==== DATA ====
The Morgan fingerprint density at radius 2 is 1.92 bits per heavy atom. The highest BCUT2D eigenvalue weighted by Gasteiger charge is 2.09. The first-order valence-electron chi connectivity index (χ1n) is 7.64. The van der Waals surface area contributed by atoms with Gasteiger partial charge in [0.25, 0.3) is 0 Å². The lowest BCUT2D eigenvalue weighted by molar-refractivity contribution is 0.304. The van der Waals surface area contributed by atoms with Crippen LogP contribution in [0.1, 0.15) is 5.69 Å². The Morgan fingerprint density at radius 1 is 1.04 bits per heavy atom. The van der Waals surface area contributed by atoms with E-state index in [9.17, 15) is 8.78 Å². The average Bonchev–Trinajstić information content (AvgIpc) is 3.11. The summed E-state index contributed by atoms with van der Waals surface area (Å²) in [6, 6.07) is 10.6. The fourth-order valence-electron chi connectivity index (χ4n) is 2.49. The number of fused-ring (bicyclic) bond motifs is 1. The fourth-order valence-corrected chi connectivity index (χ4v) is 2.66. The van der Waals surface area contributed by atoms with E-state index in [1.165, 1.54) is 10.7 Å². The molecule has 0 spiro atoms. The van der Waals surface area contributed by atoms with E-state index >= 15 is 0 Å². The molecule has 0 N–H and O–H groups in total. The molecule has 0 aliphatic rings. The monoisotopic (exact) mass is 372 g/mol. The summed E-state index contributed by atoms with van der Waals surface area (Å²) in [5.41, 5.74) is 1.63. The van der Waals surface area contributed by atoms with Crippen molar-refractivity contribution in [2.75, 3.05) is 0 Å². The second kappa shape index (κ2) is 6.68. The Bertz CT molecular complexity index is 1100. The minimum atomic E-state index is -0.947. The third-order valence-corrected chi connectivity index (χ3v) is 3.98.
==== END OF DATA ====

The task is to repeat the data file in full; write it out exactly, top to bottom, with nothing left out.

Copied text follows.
The Morgan fingerprint density at radius 2 is 1.92 bits per heavy atom. The highest BCUT2D eigenvalue weighted by Gasteiger charge is 2.09. The first-order valence-electron chi connectivity index (χ1n) is 7.64. The van der Waals surface area contributed by atoms with Gasteiger partial charge in [0.25, 0.3) is 0 Å². The lowest BCUT2D eigenvalue weighted by molar-refractivity contribution is 0.304. The van der Waals surface area contributed by atoms with Crippen LogP contribution in [0.1, 0.15) is 5.69 Å². The Morgan fingerprint density at radius 1 is 1.04 bits per heavy atom. The van der Waals surface area contributed by atoms with E-state index in [9.17, 15) is 8.78 Å². The average Bonchev–Trinajstić information content (AvgIpc) is 3.11. The summed E-state index contributed by atoms with van der Waals surface area (Å²) in [6, 6.07) is 10.6. The fourth-order valence-electron chi connectivity index (χ4n) is 2.49. The number of fused-ring (bicyclic) bond motifs is 1. The fourth-order valence-corrected chi connectivity index (χ4v) is 2.66. The van der Waals surface area contributed by atoms with E-state index in [1.165, 1.54) is 10.7 Å². The molecule has 0 spiro atoms. The van der Waals surface area contributed by atoms with E-state index >= 15 is 0 Å². The molecule has 0 N–H and O–H groups in total. The molecule has 0 aliphatic rings. The monoisotopic (exact) mass is 372 g/mol. The summed E-state index contributed by atoms with van der Waals surface area (Å²) in [5.41, 5.74) is 1.63. The van der Waals surface area contributed by atoms with Crippen molar-refractivity contribution in [2.75, 3.05) is 0 Å². The second kappa shape index (κ2) is 6.68. The Bertz CT molecular complexity index is 1100. The minimum atomic E-state index is -0.947. The third-order valence-corrected chi connectivity index (χ3v) is 3.98.